Halfway across the library floor, Poppy stopped. “Wait, where’s the Queen?” Her voice was high-pitched, panicked.
“You don’t know?” Zach asked. He looked around again, as though somehow the doll was going to materialize out of the ether.
The librarian raised her eyebrows, as though waiting for an explanation.
“A doll,” Zach said. “She’s really old. Poppy must have lost her.”
“Well, where did you have her last?” Alice asked Poppy.
“I brought her with me when I went to the couch,” she said. “I know I did. She was right there next to me when I went to sleep.”
“Before that, she was on the map table,” Zach put in. “Maybe you forgot—”
“I saw the doll,” Alice interrupted, “when we went to sleep. Someone must have gotten up and moved her.”
Poppy started to go look when the librarian caught her arm.
“All of you,” she said with an impressive firmness. “You will go into the break room, and then we’ll deal with the missing doll and your parents and everything else. The library is closed. If the doll is here, we’ll find it. Meanwhile, it’s not going anywhere. Now, let’s go.”
Zach really hoped the doll wasn’t going anywhere.
They sat down on folding chairs around the break-room table as the librarian put on the electric kettle. She looked through the cabinets until she found a package of Fig Newtons, which she ripped open and put in front of them.
“I’m Katherine Rausse,” she said. “You may call me Miss Katherine. Not Kathy, Katherine.”
“I’m Poppy,” Poppy said. “Poppy Bell. And this is Alice Magnaye and Zachary Barlow.”
“Very melodic names,” said the librarian, pulling mugs out of a cupboard. The water had heated quickly, so she was able to take out tea bags, drop one in each mug, and fill them with boiling water. Steam rose from each, along with the comforting smell of bruised leaves. “We don’t have milk, but I’ll put the sugar on the table. Now, I am going to call my director and inform her of what’s going on. I am going to lock this door, but I will be right back, so if you need to use the bathroom or anything, I promise that I will take you as soon as I return.”
She went out, leaving them alone, the click of the latch signaling that she wasn’t kidding about locking them inside.
Zach had no idea how they were going to get out of the break room. No idea how they were going to find the Queen. No idea how they were going to do anything but go home in disgrace, their quest forever undone. The idea of stopping now, though, when they were so close, grated on Zach. It drove him nuts that if they’d just gone to the graveyard last night—if he’d just been less lazy—the quest might be over and done.
Poppy peered at her mug. Then, abruptly, she wiped her eyes with the back of one hand. “I’m sorry,” she said.
Alice sighed. “It’s not your fault. I’m the one who broke in.”
“And I’m the one who fell asleep,” Zach said. “You’re the one who kept reminding us, Poppy. It’s not your fault—”
Poppy cut him off. “That’s not what I mean. I thought that we could do this thing, and when it was over we’d have something that no one else had—an experience that would keep us together. I can see you changing.” She turned to Zach. “You’re going to be one of those guys who hangs out with their teammates and dates cheerleaders and doesn’t remember what it was like to make up stuff. And you—” She whirled on Alice. “You’re going to be too busy thinking about boys and trying out for school plays and whatever to remember. It’s like you’re both forgetting everything. You’re forgetting who you are. I thought this would remind you. And I’m sorry because it was stupid. I was stupid.”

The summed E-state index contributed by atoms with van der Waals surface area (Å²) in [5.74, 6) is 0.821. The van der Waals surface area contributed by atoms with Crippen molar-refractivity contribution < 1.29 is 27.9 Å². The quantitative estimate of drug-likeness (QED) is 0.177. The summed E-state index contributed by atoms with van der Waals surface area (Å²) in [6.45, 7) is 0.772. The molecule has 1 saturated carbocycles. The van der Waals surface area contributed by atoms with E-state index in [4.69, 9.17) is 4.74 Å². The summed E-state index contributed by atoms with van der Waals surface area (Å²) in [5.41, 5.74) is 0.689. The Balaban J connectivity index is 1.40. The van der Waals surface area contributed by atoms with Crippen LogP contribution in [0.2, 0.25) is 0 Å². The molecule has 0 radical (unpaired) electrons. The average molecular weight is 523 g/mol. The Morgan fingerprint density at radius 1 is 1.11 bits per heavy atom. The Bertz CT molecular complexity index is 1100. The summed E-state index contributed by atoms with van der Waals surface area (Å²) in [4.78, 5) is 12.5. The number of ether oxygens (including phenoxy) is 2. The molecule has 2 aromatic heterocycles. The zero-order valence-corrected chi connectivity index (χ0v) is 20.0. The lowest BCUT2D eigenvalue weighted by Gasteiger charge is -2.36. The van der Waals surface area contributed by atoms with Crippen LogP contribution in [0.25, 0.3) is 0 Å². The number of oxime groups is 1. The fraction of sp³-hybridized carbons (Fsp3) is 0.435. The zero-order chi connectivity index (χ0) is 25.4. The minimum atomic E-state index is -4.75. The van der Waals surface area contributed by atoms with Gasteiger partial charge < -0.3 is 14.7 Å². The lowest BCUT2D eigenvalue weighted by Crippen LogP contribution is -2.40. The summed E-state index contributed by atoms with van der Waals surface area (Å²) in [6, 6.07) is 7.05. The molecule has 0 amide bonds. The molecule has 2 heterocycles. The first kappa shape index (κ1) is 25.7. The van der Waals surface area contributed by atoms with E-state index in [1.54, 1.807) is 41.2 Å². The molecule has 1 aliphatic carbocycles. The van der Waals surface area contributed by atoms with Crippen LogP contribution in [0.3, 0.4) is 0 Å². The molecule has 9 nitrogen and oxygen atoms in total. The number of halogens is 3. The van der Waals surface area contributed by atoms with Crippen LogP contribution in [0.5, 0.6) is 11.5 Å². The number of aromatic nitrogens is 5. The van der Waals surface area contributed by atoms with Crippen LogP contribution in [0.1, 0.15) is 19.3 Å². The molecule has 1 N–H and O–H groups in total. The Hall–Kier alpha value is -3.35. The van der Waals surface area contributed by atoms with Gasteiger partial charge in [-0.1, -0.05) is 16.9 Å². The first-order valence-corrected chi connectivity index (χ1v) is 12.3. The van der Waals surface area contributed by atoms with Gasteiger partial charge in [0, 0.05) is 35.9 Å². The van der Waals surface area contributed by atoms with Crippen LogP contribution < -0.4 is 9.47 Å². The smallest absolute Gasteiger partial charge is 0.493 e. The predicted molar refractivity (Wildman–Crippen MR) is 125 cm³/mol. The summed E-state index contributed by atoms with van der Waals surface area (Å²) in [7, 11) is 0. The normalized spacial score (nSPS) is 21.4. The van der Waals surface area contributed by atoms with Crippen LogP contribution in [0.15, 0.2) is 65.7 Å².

“That’s not fair,” Alice said.
“Yeah, I didn’t forget,” said Zach. Poppy sounded just like his dad, except in reverse. He didn’t want to forget, and he wanted everyone to stop talking like it was inevitable, like it would happen whether he wanted it to or not.
Alice rolled her eyes. “We’re not zombies just because we like stuff you don’t.”
“No, you’re right,” Poppy said, her voice speeding up and getting louder, like she was afraid she was going to be cut off before she got it all out. “It’s not fair. We had a story, and our story was important. And I hate that both of you can just walk away and take part of my story with you and not even care. I hate that you can do what you’re supposed to do and I can’t. I hate that you’re going to leave me behind. I hate that everyone calls it growing up, but it seems like dying. It feels like each of you is being possessed and I’m next.”
Zach and Alice were quiet for a long moment.
Before they could speak, the door opened and Miss Katherine came in. Her glasses were hanging around her neck from a chain, and she looked a little nervous. “Well,” she said, “the director wants me to tell you that if there’s something wrong at home, we can call social services instead of your parents.”
There was a long silence.
“I am going to assume that means we’re going with the original plan.” She nodded to herself, her pink curls bouncing as she did. “Now, who wants to call home first?”
Alice stood up, pushing her chair back. “I’ll go. My grandmother’s probably worried.”
“You sure?” Poppy said. “I can call first if you want.”
Alice gave her a withering look. “No, that’s okay. Don’t do me any favors.”
When they were gone, Zach drank his tea and ate five Fig Newtons, although they tasted like nothing in his mouth. He chewed and swallowed automatically.
“Are you mad at me?” Poppy asked.
“No,” Zach said. Then, after considering it a little more, “Maybe.”
“How much trouble do you think she’s going to get in?” Poppy asked him.
“Lots,” he said, putting his head down on his arms.
She slumped at the table and rested her head in a gesture that mirrored his. He thought about the way they’d all been friends for so long that they even shared mannerisms. He thought about how they’d met, years ago.
He thought about what Poppy had said about growing up and losing themselves.
And how bad it would be if Alice got in so much trouble that they could never see her again.
And how awful it would be if Alice and Poppy never made up.
He thought about what his mother and father were going to say when he called, and what he could possibly say back.
He thought about the stories, all the stories. The ones they’d made up and the ones they never had.